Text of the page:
|Publication number||US5244351 A|
|Application number||US 07/954,752|
|Publication date||Sep 14, 1993|
|Filing date||Sep 30, 1992|
|Priority date||Sep 30, 1992|
|Also published as||CA2099549A1, EP0590761A1|
|Publication number||07954752, 954752, US 5244351 A, US 5244351A, US-A-5244351, US5244351 A, US5244351A|
|Inventors||Henry K. Arnette|
|Original Assignee||Textron Inc.|
|Export Citation||BiBTeX, EndNote, RefMan|
|Patent Citations (15), Referenced by (21), Classifications (8), Legal Events (7)|
|External Links: USPTO, USPTO Assignment, Espacenet|
1. Field of the Invention
The present invention relates to liquid pumps and, more particularly, to a system for preventing damage to a pump that would otherwise occur by running the pump without an adequate liquid supply.
2. Prior Art
U.S. Pat. No. 3,885,739 to Tuttle discloses a pressure fluid cleaning device with a dump valve that is closed by activation of a trigger. U.S. Pat. No. 2,969,740 to Kaatz discloses a sump pump with a pressure switch adapted to deactivate the pump in the absence of liquid. U.S. Pat. No. 2,741,988 to Merritt discloses a system adapted to shut off power to a motor of a pump in the event the pump should lose its prime. U.S. Pat. No. 3,104,614 to Gramenzi discloses a control device Other U.S. Patents relating to pumps include 2,687,693; 2,804,516; 2,910,003; 3,794,789; 4,861,231; and 5,064,347.
As noted from the above cited references, it is generally not desirable to operate a liquid pump without the presence of a liquid at its inlet because the pump could become damaged. There also exists in the prior art systems known as pressure washers that comprise a motor driven liquid pump and a wand such as disclosed in U.S. Pat. No. 5,086,975. As noted in U.S. Pat. No. 5,086,975, liquid is supplied to the pump by a hose. Problems have arisen in regard to supplying liquid to pumps by means of disconnectable hoses, such as garden hoses. First, the hose is usually connected to the pump prior to supplying liquid to the hose. Air, trapped in the hose, is thus pushed into the pump causing the pump to operate without the proper presence of liquid. Second, occasionally, a water supply to the pump is interrupted (or the pump is started without being properly connected to the water supply), such as when the hose becomes kinked, etc. This causes a loss of supply of water to the pump. Operating the pump without an adequate supply of water can thus result in damage to the pump.
It is an object of the present invention to overcome problems in the prior art and provide a new and improved system for protecting a liquid pump from damage from inadequate liquid supply.
In accordance with one embodiment of the present invention, a system for protecting a liquid pump is provided. The system comprises a pressure switch, an air vent, and means for deactivating the pump. The pressure switch is connected to a liquid supply inlet of the pump. The air vent is connected to the liquid supply inlet of the pump. The means for deactivating the pump can deactivate the pump upon the pressure switch sensing a predetermined pressure at the liquid supply inlet.
In accordance with another embodiment of the present invention, a system for protecting a liquid pump is provided comprising a housing, a pressure switch, and an air vent. The housing has a liquid conduit, means for connecting the housing to a liquid inlet of the pump, and means for connecting a water supply to the housing. The pressure switch is attached to the housing and communicates with the conduit The air vent is also connected to the housing and communicates with the conduit.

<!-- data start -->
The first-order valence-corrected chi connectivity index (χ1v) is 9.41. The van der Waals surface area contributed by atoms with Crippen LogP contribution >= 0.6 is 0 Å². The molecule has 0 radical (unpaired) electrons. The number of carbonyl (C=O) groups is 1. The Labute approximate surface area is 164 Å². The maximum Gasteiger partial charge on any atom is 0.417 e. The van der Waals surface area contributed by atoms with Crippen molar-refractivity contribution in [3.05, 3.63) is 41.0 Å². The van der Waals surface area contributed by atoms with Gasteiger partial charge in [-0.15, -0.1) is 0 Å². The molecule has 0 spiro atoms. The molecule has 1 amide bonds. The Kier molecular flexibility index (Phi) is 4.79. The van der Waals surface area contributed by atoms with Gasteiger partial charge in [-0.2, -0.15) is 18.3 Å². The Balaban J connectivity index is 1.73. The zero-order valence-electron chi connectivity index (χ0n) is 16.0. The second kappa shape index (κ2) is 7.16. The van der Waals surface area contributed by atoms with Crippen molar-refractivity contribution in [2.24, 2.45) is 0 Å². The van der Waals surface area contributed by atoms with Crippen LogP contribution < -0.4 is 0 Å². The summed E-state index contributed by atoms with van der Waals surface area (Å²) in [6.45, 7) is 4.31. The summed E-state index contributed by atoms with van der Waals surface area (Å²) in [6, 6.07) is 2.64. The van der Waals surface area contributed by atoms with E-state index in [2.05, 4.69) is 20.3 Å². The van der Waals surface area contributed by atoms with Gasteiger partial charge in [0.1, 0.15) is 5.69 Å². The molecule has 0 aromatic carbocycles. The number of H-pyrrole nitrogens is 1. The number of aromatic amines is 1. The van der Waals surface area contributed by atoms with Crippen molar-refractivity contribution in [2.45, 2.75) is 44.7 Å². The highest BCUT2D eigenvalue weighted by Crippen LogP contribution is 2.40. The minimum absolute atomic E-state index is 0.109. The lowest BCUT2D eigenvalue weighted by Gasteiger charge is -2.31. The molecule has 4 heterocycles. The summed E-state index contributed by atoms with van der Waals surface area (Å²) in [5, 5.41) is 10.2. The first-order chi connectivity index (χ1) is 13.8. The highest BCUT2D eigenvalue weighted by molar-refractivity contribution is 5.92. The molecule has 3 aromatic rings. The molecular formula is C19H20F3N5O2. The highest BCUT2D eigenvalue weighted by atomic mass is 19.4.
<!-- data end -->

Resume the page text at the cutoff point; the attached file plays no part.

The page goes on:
The foregoing aspects and other features of the invention are explained in the following description, taken in connection with the accompanying drawings, wherein:
FIG. 1 is perspective view of a pressure washer incorporating features of the present invention.
FIG. 2 is a schematic partial cross sectional view of a pressure switch and air vent protector used in the pressure washer shown in FIG. 1.
Referring to FIG. 1, there is shown a perspective view of a pressure washer 10 incorporating features of the present invention. Although the present invention will be described with reference to the single embodiment shown in the drawings, it should be understood that the present invention can be incorporated into different types of embodiments and may be used with different types of pumps. In addition, any suitable size, shape or type of members or materials could be used.
The pressure washer 10 generally comprises a base unit 12 having a motor 14 and a pump 16, a wand 18, and a pump inlet protection system 20. The motor 14, in the embodiment shown, is an electric motor operably connected to the pump 16 to drive the pump. However, in an alternate embodiment, an internal combustion engine could be provided The pump 16 is of conventional design with a pump inlet 22 and a pump outlet 24. The wand 18 is operably connected to the pump outlet 24 by means of a hose 26. Pressurized liquid, such as water, can thus be dispensed from the pump 16, through the hose 26, and out the nozzle end 28 of the wand 18 by a user depressing the wand trigger 30. In the embodiment shown, supply of liquid to the pump 16 is provided by a hose 32, such as a garden hose connected to a domestic water supply. However, the supply of liquid could be any suitable supply including a liquid tank truck, etc.
Referring also to FIG. 2, an enlarged schematic cross-sectional view of one of the components of the pump inlet protection system 20 taken along line 2--2 of FIG. 1 is shown. The system 2 generally comprises a housing 34, an air vent 36, and a pressure sensor or switch 38. The housing 34 can be made of any suitable material such as metal or plastic. The housing 34 has a conduit 40 therethrough between a first threaded end 42 and a second threaded end 44. The first threaded end 42 is adapted to have a coupling 46 of the garden hose 32 connected thereto to supply water to the conduit 40. However, any suitable type of coupling or connection could be provided The second threaded end 44 is adapted to be threadingly coupled to the pump inlet 22 However, any suitable type of coupling or connection could be provided In an alternate embodiment of the present invention, the housing 34 could be integrally formed with the pump inlet 22. The second threaded end 44 allows the housing 34 to be removed from the inlet 22 in the event it becomes damaged and needs to be repaired or replaced. It also allows the housing 34 to be connected to pumps currently on the market thereby allowing these pumps to be upgraded with the protection system 20. In the embodiment shown, the housing 34 also comprises an air vent connection section 48 and a pressure switch connection section 50. As can be seen, the air vent connection section has a threaded receiving area 52 with a channel 54 extending from the conduit 40 into the receiving area 52. The pressure switch connection section 50 also has a threaded receiving area 56 and a channel 58 extending from the conduit 40 into the receiving area 56.